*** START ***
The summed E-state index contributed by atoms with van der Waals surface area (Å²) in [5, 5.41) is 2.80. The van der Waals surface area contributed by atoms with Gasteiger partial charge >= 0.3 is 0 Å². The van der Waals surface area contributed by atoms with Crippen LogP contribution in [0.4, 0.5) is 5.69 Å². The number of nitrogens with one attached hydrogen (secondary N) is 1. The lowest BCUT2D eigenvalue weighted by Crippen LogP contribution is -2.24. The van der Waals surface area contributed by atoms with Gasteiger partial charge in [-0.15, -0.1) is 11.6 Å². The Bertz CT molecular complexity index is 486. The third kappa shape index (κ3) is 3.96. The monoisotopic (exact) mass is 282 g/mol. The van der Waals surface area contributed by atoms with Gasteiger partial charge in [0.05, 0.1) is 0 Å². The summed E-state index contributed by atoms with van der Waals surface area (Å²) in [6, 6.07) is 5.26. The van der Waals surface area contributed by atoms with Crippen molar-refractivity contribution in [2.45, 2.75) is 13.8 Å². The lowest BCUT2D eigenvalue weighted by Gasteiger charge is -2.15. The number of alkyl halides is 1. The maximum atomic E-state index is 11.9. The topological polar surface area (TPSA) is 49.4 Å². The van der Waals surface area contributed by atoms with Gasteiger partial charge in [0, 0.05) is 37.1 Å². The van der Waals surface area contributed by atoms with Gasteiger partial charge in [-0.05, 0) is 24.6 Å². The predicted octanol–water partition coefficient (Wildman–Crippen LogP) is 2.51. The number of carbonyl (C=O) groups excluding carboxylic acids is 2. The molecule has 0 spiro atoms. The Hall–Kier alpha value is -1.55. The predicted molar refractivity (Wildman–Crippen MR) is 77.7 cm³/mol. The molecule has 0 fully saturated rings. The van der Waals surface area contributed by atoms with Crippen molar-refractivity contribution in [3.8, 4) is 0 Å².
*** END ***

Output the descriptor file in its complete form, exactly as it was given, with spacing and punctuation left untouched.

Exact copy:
The summed E-state index contributed by atoms with van der Waals surface area (Å²) in [5, 5.41) is 2.80. The van der Waals surface area contributed by atoms with Gasteiger partial charge >= 0.3 is 0 Å². The van der Waals surface area contributed by atoms with Crippen LogP contribution in [0.4, 0.5) is 5.69 Å². The number of nitrogens with one attached hydrogen (secondary N) is 1. The lowest BCUT2D eigenvalue weighted by Crippen LogP contribution is -2.24. The van der Waals surface area contributed by atoms with Gasteiger partial charge in [-0.15, -0.1) is 11.6 Å². The Bertz CT molecular complexity index is 486. The third kappa shape index (κ3) is 3.96. The monoisotopic (exact) mass is 282 g/mol. The van der Waals surface area contributed by atoms with Gasteiger partial charge in [0.05, 0.1) is 0 Å². The summed E-state index contributed by atoms with van der Waals surface area (Å²) in [6, 6.07) is 5.26. The van der Waals surface area contributed by atoms with Crippen molar-refractivity contribution in [2.45, 2.75) is 13.8 Å². The lowest BCUT2D eigenvalue weighted by Gasteiger charge is -2.15. The number of alkyl halides is 1. The maximum atomic E-state index is 11.9. The topological polar surface area (TPSA) is 49.4 Å². The van der Waals surface area contributed by atoms with Gasteiger partial charge in [0, 0.05) is 37.1 Å². The van der Waals surface area contributed by atoms with Gasteiger partial charge in [-0.05, 0) is 24.6 Å². The predicted octanol–water partition coefficient (Wildman–Crippen LogP) is 2.51. The number of carbonyl (C=O) groups excluding carboxylic acids is 2. The molecule has 0 spiro atoms. The Hall–Kier alpha value is -1.55. The predicted molar refractivity (Wildman–Crippen MR) is 77.7 cm³/mol. The molecule has 0 fully saturated rings. The van der Waals surface area contributed by atoms with Crippen molar-refractivity contribution in [3.8, 4) is 0 Å².